Death of the Salesman

August 7, 2009


In my last column (Becoming Part of the Solution), I offered an eight-point proposal for reforming Wall Street. Now I recommend ways to reform brokers.

By Bill Singer, Attorney and publisher of and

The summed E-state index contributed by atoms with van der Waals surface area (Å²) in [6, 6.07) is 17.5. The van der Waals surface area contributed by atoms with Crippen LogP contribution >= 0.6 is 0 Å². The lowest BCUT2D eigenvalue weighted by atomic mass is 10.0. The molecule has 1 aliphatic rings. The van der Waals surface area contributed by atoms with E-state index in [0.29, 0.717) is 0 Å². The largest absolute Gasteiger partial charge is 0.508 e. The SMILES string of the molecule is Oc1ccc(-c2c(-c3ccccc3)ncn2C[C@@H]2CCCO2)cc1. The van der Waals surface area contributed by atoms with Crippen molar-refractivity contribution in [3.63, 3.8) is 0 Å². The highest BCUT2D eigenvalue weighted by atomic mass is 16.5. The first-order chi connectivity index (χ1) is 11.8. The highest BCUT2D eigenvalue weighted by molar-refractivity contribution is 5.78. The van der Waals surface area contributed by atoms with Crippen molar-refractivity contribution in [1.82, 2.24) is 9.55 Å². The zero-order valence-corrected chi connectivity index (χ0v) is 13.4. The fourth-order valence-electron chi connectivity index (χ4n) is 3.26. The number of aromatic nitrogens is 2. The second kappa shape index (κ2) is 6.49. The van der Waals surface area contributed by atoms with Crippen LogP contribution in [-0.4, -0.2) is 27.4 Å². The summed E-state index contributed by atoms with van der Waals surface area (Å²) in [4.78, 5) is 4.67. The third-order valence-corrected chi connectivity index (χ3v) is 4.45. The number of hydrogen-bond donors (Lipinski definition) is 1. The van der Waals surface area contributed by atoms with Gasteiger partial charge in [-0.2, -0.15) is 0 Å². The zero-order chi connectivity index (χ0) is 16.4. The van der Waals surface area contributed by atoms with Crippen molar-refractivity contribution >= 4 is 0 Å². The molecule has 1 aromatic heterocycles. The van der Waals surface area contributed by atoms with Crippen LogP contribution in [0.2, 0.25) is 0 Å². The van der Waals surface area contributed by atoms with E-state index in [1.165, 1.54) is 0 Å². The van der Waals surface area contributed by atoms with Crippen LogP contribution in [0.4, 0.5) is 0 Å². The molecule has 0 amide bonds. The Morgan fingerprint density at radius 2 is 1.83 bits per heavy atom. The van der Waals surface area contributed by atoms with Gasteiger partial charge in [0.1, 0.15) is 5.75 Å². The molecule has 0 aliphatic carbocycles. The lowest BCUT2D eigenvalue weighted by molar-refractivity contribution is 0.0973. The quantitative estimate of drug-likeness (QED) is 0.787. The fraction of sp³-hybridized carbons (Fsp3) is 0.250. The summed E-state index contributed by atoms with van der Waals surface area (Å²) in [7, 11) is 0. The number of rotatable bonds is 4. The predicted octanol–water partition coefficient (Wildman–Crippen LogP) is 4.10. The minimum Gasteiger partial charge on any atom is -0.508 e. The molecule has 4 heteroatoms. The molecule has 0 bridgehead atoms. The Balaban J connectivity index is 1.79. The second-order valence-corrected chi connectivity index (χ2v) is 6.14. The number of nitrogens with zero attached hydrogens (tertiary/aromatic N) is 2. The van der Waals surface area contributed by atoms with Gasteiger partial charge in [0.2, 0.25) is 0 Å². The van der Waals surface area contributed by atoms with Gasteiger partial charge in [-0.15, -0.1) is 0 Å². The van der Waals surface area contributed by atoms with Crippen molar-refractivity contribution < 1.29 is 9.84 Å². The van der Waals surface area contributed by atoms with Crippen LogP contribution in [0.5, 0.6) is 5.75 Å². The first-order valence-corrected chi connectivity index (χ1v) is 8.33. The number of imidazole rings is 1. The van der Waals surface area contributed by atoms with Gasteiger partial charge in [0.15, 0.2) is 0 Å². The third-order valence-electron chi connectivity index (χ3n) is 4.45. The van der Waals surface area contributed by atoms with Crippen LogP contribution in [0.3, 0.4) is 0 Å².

Bill SINGER: The point here is to celebrate the death of the salesman--not to pillory the hundreds of thousands of hard working and honest men and women who are presently stockbrokers. My goal here is a simple one: To free those employees from the yoke of their employers, and to encourage them to pursue more professional goals than merely opening up new accounts or generating the largest number of commission dollars for the month. Those employment conditions denigrate the importance of FSPs [Financial Service Professionals] and reduce them to little more than used car salesmen trying to push clunkers off the lot. The investing public needs more honesty than a fast-talking salesman, and those who labor at the many branch offices around our country aspire for more than that pejorative cartoon of a career. As such, yes, I hope that the job of stockbroker becomes an anachronism within a generation and is replaced by a more sophisticated, more fairly compensated professional.

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